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Discussion Starter #1
Hello,

I am hoping someone here can identify it and has some idea on how to deal with it.

It is a 5g Fluval V Spec with a compressed co2 setup.

It started before I had the co2, I figured that would help resolve the issue, it has not.

My light cycle is 8am-1230pm then 2pm-430pm

Pics of the algae attached. It is real thin and it does not grow long like hair algae.

Thanks!



 

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Your pictures aren't showing up for me. =(
 

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I can't tell hat the pictures are focused on, but.
Is it dark green and thread like? If it is its called Thread. I had to deal with some of that a few years back. pluck it as best as you can. It loves iron, so watch the plant fertilizers.
Good new is you can control it by cuting back the iron in the tank, and by manually removing it. Make sure to never let it grow more then an inch. Your fish can get tangled in it, I lost one of my catfish that way.
The bad news is it is really hard to make it permanent. I took out all my fish, bleached everything, the tank, decor, filter, Everything. It took awhile, but it some grew back so now I have two thread stalks that I trim back biweekly. By controling the nitrite/nitrates and iron better I have kept the thread from taking over again. It grows very slowly now, but will grow very quickly if conditions are good for them.
 

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Yes, those links work! I don't know why Google photos has to be such a pain.

If you're referring to the white/light green hair-like bits, those don't look like any algae that I'm aware of. To me they sort of look like roots! Sorry I'm not more help.
 

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Maybe that's not what you are talking about, but the bright green stuff in the first picture looks to be flame moss, the more stringy one in the second picture looks like Java Moss.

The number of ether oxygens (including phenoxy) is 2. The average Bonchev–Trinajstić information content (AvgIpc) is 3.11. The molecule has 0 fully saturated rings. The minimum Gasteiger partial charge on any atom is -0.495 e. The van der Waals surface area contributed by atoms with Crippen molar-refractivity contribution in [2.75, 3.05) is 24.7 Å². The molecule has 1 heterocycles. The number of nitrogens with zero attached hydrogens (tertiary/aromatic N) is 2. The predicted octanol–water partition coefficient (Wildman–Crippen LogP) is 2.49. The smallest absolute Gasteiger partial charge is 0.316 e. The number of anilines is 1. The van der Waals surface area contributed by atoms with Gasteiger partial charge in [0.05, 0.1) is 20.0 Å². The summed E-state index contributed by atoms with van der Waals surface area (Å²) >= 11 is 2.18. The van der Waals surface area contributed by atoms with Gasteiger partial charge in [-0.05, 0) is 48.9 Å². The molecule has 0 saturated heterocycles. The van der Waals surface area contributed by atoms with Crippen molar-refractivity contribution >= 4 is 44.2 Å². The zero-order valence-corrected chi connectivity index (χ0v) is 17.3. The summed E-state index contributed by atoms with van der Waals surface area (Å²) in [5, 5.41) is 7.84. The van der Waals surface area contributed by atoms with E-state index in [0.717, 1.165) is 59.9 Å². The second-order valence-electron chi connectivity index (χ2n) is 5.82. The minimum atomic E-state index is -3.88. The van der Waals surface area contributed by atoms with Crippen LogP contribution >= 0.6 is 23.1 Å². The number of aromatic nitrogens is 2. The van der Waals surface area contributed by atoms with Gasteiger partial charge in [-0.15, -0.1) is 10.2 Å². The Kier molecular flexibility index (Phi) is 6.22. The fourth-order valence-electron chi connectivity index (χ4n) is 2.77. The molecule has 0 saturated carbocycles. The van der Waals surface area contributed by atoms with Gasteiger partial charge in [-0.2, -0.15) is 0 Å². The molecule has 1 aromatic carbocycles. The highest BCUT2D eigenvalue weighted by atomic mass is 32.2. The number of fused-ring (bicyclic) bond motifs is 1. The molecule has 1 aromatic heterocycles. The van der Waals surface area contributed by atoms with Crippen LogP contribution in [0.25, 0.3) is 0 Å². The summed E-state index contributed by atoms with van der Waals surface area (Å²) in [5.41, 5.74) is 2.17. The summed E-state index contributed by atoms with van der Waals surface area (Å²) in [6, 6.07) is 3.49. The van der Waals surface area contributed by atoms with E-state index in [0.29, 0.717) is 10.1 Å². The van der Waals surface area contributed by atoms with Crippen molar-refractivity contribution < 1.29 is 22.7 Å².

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Oh, OK, the pale green baby hair type stuff. Nope, I don't know what that is.

What I can tell you though, is that when I received my order of Java Moss (a small clump) there was a lot of similar baby hair type stuff on it. I assumed it was just very young growth. I got pretty annoyed at my platy fish I had at the time for eating it all. They left the more mature moss alone, so eventually it grew quite well.

I had wondered if this might be how the plant/moss propagates (if that is the right word). Since it is so fine a natural occurring current in a body of water would carry it off to a new place?

Sorry I can't be of help!
 

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Cladophora is a branching, green filamentous alga, that forms a moss like structure. This algae doesn’t appear to be slimy. Threads are very strong and very thin. It grows on rocks and submersed wood exposed to direct light, in very bad cases will grow on plants also. Usually it tend to stay on one spot, which makes it easy to remove. Comb it and dose more CO2 and improve water circulation for better nutrient transport. In a case where Cladophora takes over the grassy plants, mow the plants like the lawn. No algae eater is known to eat this kind of algae.
Does this sound like your deal? It could also be staghorn algae but the bright green colour makes me think otherwise. I'm not super knowledgeable about algae types so someone else may be able to clarify.
 

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Oh, OK, the pale green baby hair type stuff. Nope, I don't know what that is.

What I can tell you though, is that when I received my order of Java Moss (a small clump) there was a lot of similar baby hair type stuff on it. I assumed it was just very young growth. I got pretty annoyed at my platy fish I had at the time for eating it all. They left the more mature moss alone, so eventually it grew quite well.

I had wondered if this might be how the plant/moss propagates (if that is the right word). Since it is so fine a natural occurring current in a body of water would carry it off to a new place?

Sorry I can't be of help!
As a keeper of mosses I can say that it doesn't look like any part of any moss I know, to me. New moss looks like old moss, just skinnier. And it doesn't ever develop roots like that. Moss strands can stick to objects like velcro if they so choose, haha.
 

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Discussion Starter #12
Does this sound like your deal? It could also be staghorn algae but the bright green colour makes me think otherwise. I'm not super knowledgeable about algae types so someone else may be able to clarify.
ding ding ding, i think this is what it is...

any tips on dealing with it?
 
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